Hafiz Gul Bahadur’s spokesman claims military violated peace accord signed in 2006 and has left militants no choice but to wage jihad.
A terror group unaffiliated with the Tehreek-e-Taliban Pakistan (TTP) has announced that it will wage war against Pakistan’s security forces over Operation Zarb-e-Azb, according to a spokesman for key commander Hafiz Gul Bahadur.
Bahadur is the leader of a Pakistani Taliban faction that distanced itself from the umbrella TTP organization due to rivalries with former chief Baitullah Mehsud and disagreements over targeting the Pakistani state. “From today [June 19] we are launching a war against security forces with the name Zarb-e-Momin,” said spokesman Ahmadullah Ahmadi. “We are an independent group and have no affiliation with the TTP,” he added.
Bahadur signed a peace agreement with the Government of Pakistan in 2006, which stayed intact until May 30 of this year when he warned against any military operation in North Waziristan. In a statement, Bahadur warned tribesmen to either flee or prepare for the “defense” of Waziristan. He also warned residents of North Waziristan against seeking government aid after June 10, threatening retaliatory action against anyone visiting government and political administration offices.
Often cited as an example of the “good Taliban” by analysts due to the longstanding peace agreement, Bahadur’s decision to declare jihad against Pakistan’s security forces has been cited as a potential hindrance for the military offensive in the tribal areas.
Ahmadi, the spokesman, told Newsweek that Operation Zarb-e-Azb had forced their hand. “We wanted to assist Pakistan’s security forces because we have always respected the peace accord signed with the Government of Pakistan,” he said. “We followed the accord in true spirit and never allowed the TTP to use North Waziristan to plan or stage attacks against the security forces,” he added. “The peace accord also applied to the government and it clearly states that no military intervention can take place in North Waziristan,” he said, claiming the Bahadur-led group had resisted great pressure from the TTP to stay out of the war against Pakistan’s security forces.
“The Pakistani Taliban approached Hafiz Gul Bahadur’s shura-e-mujahideen several times to join hands, but Bahadur never supported the idea due to the peace accord with the government,” Ahmadi claimed, adding that Mullah Nazir, who was killed in a U.S. drone strike in 2012, had also opposed joining the TTP. “The military violated the peace accord and waged war against us and now we have no choice but to fight against them for our pride and motherland as per the decision made in shura-e-mujahideen meeting,” he added.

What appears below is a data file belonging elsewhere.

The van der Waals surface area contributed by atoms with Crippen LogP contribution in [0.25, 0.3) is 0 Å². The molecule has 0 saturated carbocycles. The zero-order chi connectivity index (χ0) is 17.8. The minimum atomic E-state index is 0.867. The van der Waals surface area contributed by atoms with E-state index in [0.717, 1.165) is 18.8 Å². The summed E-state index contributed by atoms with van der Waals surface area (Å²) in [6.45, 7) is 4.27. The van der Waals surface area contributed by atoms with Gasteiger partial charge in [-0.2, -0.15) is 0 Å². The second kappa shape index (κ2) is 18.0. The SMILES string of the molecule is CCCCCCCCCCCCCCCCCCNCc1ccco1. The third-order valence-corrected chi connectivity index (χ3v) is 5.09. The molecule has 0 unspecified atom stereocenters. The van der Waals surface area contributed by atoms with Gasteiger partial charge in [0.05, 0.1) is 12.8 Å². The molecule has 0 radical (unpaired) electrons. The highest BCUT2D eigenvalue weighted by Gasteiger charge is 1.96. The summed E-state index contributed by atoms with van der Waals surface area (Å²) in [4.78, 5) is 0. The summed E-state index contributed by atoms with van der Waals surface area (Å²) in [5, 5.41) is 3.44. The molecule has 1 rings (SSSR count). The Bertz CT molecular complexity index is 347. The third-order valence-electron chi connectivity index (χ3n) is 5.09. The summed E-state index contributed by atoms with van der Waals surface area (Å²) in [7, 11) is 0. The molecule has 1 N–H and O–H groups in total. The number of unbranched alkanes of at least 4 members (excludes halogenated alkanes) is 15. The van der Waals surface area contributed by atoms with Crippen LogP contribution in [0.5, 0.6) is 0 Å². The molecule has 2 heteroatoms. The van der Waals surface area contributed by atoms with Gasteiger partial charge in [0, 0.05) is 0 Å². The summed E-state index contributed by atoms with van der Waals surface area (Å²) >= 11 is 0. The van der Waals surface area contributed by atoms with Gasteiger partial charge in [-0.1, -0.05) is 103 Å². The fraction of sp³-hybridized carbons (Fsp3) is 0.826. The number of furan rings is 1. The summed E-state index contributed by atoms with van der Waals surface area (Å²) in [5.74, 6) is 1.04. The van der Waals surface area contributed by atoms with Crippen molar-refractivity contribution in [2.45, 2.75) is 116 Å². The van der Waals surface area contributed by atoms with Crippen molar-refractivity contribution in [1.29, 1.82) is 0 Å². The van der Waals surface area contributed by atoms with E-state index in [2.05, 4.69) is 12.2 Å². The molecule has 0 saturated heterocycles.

“Both the Hafiz Gul Bahadur and Mullah Nazir-led groups were against attacking Pakistani installations or forces. However, they would often stage attacks on NATO forces in Afghanistan and were sending fighters across the border,” said veteran journalist Rahimullah Yusufzai. “Drone attacks targeted leaders of both groups, including the chiefs, eventually resulting in the death of Mullah Nazir and four of his fighters,” he added.
“Bahadur has also been targeted in at least three drone strikes, but has survived all of them. However, his son and brother were killed,” said Yusufzai, adding that NATO and CIA have repeatedly conveyed to Pakistan’s military that Bahadur and his group have been helping Al Qaeda and the Haqqani network.
The U.S. has been urging Pakistan to take action against the groups based in North Waziristan for several years, claiming they stage attacks on troops in Afghanistan and seek refuge across the border in Pakistan. “Operation Zarb-e-Azb appears to, at least partially, be a result of these meetings since the Pakistan Army has realized that North Waziristan has become a haven for the Taliban,” Yusufzai added.